An Introduction to the Texas AVAs
Texas boasts 177 wineries, up from 40 less than a decade ago, a whopping 300 percent increase. Like the size of Texas, wine’s economic impact in the state is huge, at $1.35 billion, making Texas number five in U.S. wine production from 3,100 vineyard acres in eight American Viticultural Areas (AVAs).
Eleanor & Ray Heald
December 1, 2009
The 98 percent figure is amazing since there are still a number of dry counties and towns in Texas. The latest news on this front is that Lubbock in the west Texas High Plains AVA - and the largest city in the state that remained dry at 210, 000 population - is now wet. In early May 2009, voters in Lubbock approved retail alcohol sales by a 65 to 35 percent margin and restaurant sales by 70 to 30.
Texas is not new to wine. In the Mission era, Franciscan Friars planted the first North American vineyard in Texas circa 1662. “In 1900,” said Carol Kull, Executive Director of the Texas Wine & Grape Growers Association, “25 wineries called Texas home, yet only one (Val Verde Winery in West Texas) survived Prohibition. Overall wine industry recovery was not made until the 1970s when experimenting with a number of varieties began.”
THE RISE OF TEXAS AVAsThe small five square-mile Bell Mountain AVA was the first established in 1986, due to the efforts of Bob Oberhelman, president and winemaker at Bell Mountain Vineyards, the sole winery in the sub-AVA of the larger Texas Hill Country.
Fredericksburg in the Texas Hill Country AVA followed with approval in 1988. Texas Hill Country, the second largest AVA in the U.S, debuted in 1991 and covers a vast 15,000 square-mile area, containing all or part of 22 counties. It’s interesting to note that, although Fredericksburg has its own AVA, most wineries there use Texas Hill Country on their wine labels. These producers maintain that the Hill Country appellation is more recognizable than Fredericksburg.
Then in 1992, the 50 square-mile Escondido Valley, of Pecos County in far West Texas, was approved. Much of the central and western Texas Panhandle is known as Texas High Plains AVA and was approved in 1993. The region has 1,100-plus vineyard acres and a flat mesa terrain, 3,400 feet above sea level. Long summers are hot and dry, yet evenings are cool and aid acid retention in the grapes. Texas’ largest winery, Ste. Genevieve Wines (founded in 1987), is located in this AVA.
At the end of the 1990s, Davis Mountains AVA, southwest of the Escondido Valley AVA became official. Mesilla Valley AVA is near El Paso and also includes a portion of New Mexico. Texoma AVA borders the Oklahoma state line.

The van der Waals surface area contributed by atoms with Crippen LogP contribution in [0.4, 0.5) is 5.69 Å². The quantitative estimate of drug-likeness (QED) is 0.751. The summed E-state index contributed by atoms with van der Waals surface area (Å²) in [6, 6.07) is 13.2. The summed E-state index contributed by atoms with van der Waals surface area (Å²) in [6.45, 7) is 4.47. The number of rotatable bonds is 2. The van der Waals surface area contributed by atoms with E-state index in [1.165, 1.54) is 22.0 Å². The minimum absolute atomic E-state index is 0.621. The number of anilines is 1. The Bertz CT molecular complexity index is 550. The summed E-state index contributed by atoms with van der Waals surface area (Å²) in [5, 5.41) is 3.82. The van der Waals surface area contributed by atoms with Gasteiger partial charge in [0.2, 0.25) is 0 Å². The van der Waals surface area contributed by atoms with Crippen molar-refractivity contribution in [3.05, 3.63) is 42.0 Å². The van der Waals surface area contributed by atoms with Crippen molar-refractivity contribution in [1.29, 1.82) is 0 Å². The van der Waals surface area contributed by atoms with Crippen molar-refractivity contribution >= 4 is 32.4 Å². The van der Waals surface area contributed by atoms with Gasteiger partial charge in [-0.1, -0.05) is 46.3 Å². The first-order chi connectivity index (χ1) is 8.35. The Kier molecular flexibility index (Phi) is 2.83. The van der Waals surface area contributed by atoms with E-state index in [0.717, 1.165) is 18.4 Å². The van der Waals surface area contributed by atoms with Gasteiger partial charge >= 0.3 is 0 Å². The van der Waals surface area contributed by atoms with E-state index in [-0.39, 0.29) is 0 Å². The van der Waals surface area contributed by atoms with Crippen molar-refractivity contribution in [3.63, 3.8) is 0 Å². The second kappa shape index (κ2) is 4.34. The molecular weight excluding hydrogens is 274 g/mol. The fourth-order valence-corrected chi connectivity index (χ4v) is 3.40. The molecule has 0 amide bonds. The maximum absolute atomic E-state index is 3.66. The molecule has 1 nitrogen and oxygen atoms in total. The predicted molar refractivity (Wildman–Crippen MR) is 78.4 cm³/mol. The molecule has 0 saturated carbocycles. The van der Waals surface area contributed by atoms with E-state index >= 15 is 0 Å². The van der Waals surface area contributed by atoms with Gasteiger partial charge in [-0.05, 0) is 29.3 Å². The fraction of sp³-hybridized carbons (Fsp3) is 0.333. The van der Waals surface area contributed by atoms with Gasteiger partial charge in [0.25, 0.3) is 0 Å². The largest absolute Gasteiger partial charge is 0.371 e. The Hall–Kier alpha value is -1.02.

MOTHER NATURE IN CONTROLClimatic conditions in various AVAs dictate the best grape varieties for the region. Thus, both non-vinifera (hybrid varieties more resistant to harsher climatic challenges) and vinifera varieties are grown.
With bragging rights to Italian Moscato heritage, Blanc du Bois, a white non-vinifera is attractively fragrant, and is resistant to the vine-deadly Pierce’s Disease, caused by a strain of bacteria spread by vine xylem-feeding leafhoppers, known as sharpshooters.
Another non-vinifera red variety is Cynthiana, also called Norton. With Zinfandel in its parentage, it is a mainstay in northern Texas vineyards. There’s Black Spanish, also Pierce’s Disease resistant. It has long been used for dessert wines and only recently has been used successfully for red table wine production.
Familiar vinifera varieties, particularly red Bordeaux (Cabernet Sauvignon, Merlot, Cabernet Franc and Petit Verdot) and red Mediterranean varieties (Sangiovese, Syrah and Tempranillo), are widely grown. Riesling can only be grown in cooler northern Texas vineyards.
Other vinifera varieties include the whites, Chenin Blanc, Sauvignon Blanc, Pinot Grigio, Gewurztraminer, Viognier, Muscat Canelli and Orange Muscat. An additional red is Ruby Cabernet, a cross between Cabernet Sauvignon and Carignan, valued for its drought resistance and production of a pleasant, cherry-fruit laden lighter-style wine.
THE CHALLENGES AHEAD FOR LONE STAR STATE WINEThere are a number of challenges to growing grapes in Texas. One was exemplified early in 2009 with a series of late winter freezes and thaws that followed each other in rapid succession. In their wake, vineyards in the Texas Hill Country and Texas High Plains reported significant crop losses, up to 50 percent, in a number of vineyards.
Most vines made it through the first end of March freeze, but a second freeze during the weekend of April 11 and 12 struck an unsurvivable blow with temperatures as low as 21 degrees. At the time of the earlier frost event, vines had not yet gone through bud break. However, in the intervening period between freezes, temperatures soared into the 70s and 80s and many varieties experienced bud break; many had shoots several inches tall.
Perhaps it’s the effect of global warming. It’s difficult not to speculate about climate changes since 2009 is the fourth consecutive year that West Texas will have a reduced crop due to very poor weather conditions.
Still, from its numerical stats, Texas appears to be rolling along at a fast clip in the competitive world of wine. That’s only recently. An April 21, 2009 article in the Austin American-Statesman notes the progress. “I remember,” a writer states, “it stopped me in my tracks and I thought, ‘This really tastes French to me.’ Not just, ‘Oh, this is a nice attempt